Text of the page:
Michigan Co-op Plant Becomes 1st ‘Steamless’ Healthcare Laundry in U.S. (Part 1 of 2)

Bruce Beggs |

GRAND RAPIDS, Mich. —When Executive Director Duane Houvener and board members for the West Michigan Shared Hospital Laundry (WMSHL) clipped a ceremonial ribbon in late September, they “rededicated” the newly retrofitted plant, reportedly the first fully “steamless” large-scale healthcare laundry in North America.
What does steamless mean? The plant uses two natural gas-fired indirect water heaters rather than a steam boiler to heat water for its production needs. The steamless concept has been utilized in European laundries for several years.
Before the retrofit, WMSHL was processing 28 million pounds a year in a 1970s-era facility that covered 45,000 square feet. Its equipment was outdated, and an antiquated process-water system left it no room for growth, according to American Laundry Systems (ALS), the consultant and mechanical contractor that oversaw the project.
“We had used every possible productive square foot the old facility would allow,” adds Houvener, who started with WMSHL as a soil-room supervisor 11 years ago.
Thirteen original members formed the healthcare cooperative in October 1975, and it now has 26 “full owning facilities,” he says. The laundry operates six days a week, 10 hours a day, to supply common linen to 31 acute care or long-term care facilities and approximately 200 clinic sites. It employs approximately 120 FTEs, including staff.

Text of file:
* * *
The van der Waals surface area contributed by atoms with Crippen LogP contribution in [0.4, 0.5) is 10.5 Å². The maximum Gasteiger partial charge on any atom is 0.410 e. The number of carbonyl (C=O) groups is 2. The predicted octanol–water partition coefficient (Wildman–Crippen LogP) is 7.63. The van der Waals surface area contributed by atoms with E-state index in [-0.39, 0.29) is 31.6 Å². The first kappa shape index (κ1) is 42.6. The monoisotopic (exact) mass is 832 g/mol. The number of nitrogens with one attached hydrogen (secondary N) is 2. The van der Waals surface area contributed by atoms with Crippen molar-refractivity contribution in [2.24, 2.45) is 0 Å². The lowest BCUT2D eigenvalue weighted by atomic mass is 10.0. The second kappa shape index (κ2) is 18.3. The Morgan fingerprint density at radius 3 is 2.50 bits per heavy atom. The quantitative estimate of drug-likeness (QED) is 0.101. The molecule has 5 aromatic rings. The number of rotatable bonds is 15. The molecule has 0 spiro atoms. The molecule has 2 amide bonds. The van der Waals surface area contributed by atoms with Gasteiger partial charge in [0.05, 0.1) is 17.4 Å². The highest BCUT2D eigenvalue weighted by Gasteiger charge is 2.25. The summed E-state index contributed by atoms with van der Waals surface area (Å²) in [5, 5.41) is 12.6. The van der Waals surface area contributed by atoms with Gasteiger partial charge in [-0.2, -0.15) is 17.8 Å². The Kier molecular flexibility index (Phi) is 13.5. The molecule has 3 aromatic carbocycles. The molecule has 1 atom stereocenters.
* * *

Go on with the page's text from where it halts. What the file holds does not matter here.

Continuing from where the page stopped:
“Ninety-nine percent of the linen we process on a daily basis is pool linen shared between all the facilities,” Houvener explains. “It doesn’t matter who returns it today, I can process it and ship it back to another member tomorrow for their use. Obviously, part of the co-op’s mission is to take advantage of efficiencies of scale.”
With its new, state-of-the-art equipment and layout, WMSHL is capable of producing 38 million pounds a year, Houvener says. And there is ample space—the facility was expanded to approximately 75,000 square feet—to add more equipment to boost capacity to more than 60 million pounds annually.
“The facility is ready to accept additional equipment to continue to increase poundage so that a decision like this doesn’t have to be made for the next two or three decades,” Houvener says.Please check back Friday, Nov. 12, for Part 2 of this story.

About the author

Bruce Beggs

American Trade Magazines LLC

Editorial Director, American Trade Magazines LLC

Bruce Beggs is editorial director of American Trade Magazines LLC, including American Coin-Op, American Drycleaner and American Laundry News. He was the editor of American Laundry News from November 1999 to May 2011. Beggs has worked as a newspaper reporter/editor and magazine editor since graduating from Kansas State University in 1986 with a bachelor’s degree in journalism and mass communications. He and his wife, Sandy, have two children.


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